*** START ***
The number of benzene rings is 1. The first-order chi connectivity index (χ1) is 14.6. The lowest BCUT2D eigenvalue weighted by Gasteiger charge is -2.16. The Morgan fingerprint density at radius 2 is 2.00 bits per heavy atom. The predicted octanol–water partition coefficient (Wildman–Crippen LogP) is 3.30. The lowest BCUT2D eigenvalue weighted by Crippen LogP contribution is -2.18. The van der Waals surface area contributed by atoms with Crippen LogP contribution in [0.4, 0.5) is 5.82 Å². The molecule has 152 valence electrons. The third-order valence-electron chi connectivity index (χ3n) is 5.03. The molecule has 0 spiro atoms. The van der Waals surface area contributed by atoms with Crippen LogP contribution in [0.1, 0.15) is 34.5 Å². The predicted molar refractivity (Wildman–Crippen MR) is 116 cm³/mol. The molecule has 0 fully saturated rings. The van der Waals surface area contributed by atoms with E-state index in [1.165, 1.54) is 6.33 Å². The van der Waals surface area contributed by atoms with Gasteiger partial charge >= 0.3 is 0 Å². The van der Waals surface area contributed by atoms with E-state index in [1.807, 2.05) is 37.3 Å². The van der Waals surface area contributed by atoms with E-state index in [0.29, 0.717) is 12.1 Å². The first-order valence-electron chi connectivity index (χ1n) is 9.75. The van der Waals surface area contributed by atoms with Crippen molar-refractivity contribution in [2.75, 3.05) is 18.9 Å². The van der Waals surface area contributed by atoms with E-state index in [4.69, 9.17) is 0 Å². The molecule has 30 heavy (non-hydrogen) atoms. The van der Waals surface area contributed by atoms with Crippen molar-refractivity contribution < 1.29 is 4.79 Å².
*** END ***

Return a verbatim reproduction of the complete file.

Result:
The number of benzene rings is 1. The first-order chi connectivity index (χ1) is 14.6. The lowest BCUT2D eigenvalue weighted by Gasteiger charge is -2.16. The Morgan fingerprint density at radius 2 is 2.00 bits per heavy atom. The predicted octanol–water partition coefficient (Wildman–Crippen LogP) is 3.30. The lowest BCUT2D eigenvalue weighted by Crippen LogP contribution is -2.18. The van der Waals surface area contributed by atoms with Crippen LogP contribution in [0.4, 0.5) is 5.82 Å². The molecule has 152 valence electrons. The third-order valence-electron chi connectivity index (χ3n) is 5.03. The molecule has 0 spiro atoms. The van der Waals surface area contributed by atoms with Crippen LogP contribution in [0.1, 0.15) is 34.5 Å². The predicted molar refractivity (Wildman–Crippen MR) is 116 cm³/mol. The molecule has 0 fully saturated rings. The van der Waals surface area contributed by atoms with E-state index in [1.165, 1.54) is 6.33 Å². The van der Waals surface area contributed by atoms with Gasteiger partial charge >= 0.3 is 0 Å². The van der Waals surface area contributed by atoms with E-state index in [1.807, 2.05) is 37.3 Å². The van der Waals surface area contributed by atoms with E-state index in [0.29, 0.717) is 12.1 Å². The first-order valence-electron chi connectivity index (χ1n) is 9.75. The van der Waals surface area contributed by atoms with Crippen molar-refractivity contribution in [2.75, 3.05) is 18.9 Å². The van der Waals surface area contributed by atoms with E-state index in [4.69, 9.17) is 0 Å². The molecule has 30 heavy (non-hydrogen) atoms. The van der Waals surface area contributed by atoms with Crippen molar-refractivity contribution < 1.29 is 4.79 Å².